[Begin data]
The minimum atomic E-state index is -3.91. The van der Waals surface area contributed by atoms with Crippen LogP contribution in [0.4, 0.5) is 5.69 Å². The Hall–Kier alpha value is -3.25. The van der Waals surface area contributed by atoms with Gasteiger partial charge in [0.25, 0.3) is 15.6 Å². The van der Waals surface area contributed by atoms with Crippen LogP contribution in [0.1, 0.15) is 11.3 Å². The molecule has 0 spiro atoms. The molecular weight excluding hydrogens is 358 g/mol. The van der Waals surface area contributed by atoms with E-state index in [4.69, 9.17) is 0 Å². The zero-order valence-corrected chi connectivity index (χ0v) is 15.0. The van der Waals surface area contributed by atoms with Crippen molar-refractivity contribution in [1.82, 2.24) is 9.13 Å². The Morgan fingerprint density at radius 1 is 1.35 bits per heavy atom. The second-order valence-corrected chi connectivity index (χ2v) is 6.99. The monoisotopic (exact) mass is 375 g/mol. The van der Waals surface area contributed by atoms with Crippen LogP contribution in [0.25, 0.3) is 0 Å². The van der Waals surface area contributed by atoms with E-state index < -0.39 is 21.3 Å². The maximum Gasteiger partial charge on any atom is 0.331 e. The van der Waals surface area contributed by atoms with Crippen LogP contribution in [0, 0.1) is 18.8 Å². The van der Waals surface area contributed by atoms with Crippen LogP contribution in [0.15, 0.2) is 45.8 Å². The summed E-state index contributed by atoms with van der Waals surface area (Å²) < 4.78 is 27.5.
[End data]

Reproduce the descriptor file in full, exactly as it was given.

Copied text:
The minimum atomic E-state index is -3.91. The van der Waals surface area contributed by atoms with Crippen LogP contribution in [0.4, 0.5) is 5.69 Å². The Hall–Kier alpha value is -3.25. The van der Waals surface area contributed by atoms with Gasteiger partial charge in [0.25, 0.3) is 15.6 Å². The van der Waals surface area contributed by atoms with Crippen LogP contribution in [0.1, 0.15) is 11.3 Å². The molecule has 0 spiro atoms. The molecular weight excluding hydrogens is 358 g/mol. The van der Waals surface area contributed by atoms with E-state index in [4.69, 9.17) is 0 Å². The zero-order valence-corrected chi connectivity index (χ0v) is 15.0. The van der Waals surface area contributed by atoms with Crippen molar-refractivity contribution in [1.82, 2.24) is 9.13 Å². The Morgan fingerprint density at radius 1 is 1.35 bits per heavy atom. The second-order valence-corrected chi connectivity index (χ2v) is 6.99. The monoisotopic (exact) mass is 375 g/mol. The van der Waals surface area contributed by atoms with Crippen LogP contribution in [0.25, 0.3) is 0 Å². The van der Waals surface area contributed by atoms with E-state index < -0.39 is 21.3 Å². The maximum Gasteiger partial charge on any atom is 0.331 e. The van der Waals surface area contributed by atoms with Crippen LogP contribution in [0, 0.1) is 18.8 Å². The van der Waals surface area contributed by atoms with Crippen LogP contribution in [0.15, 0.2) is 45.8 Å². The summed E-state index contributed by atoms with van der Waals surface area (Å²) < 4.78 is 27.5.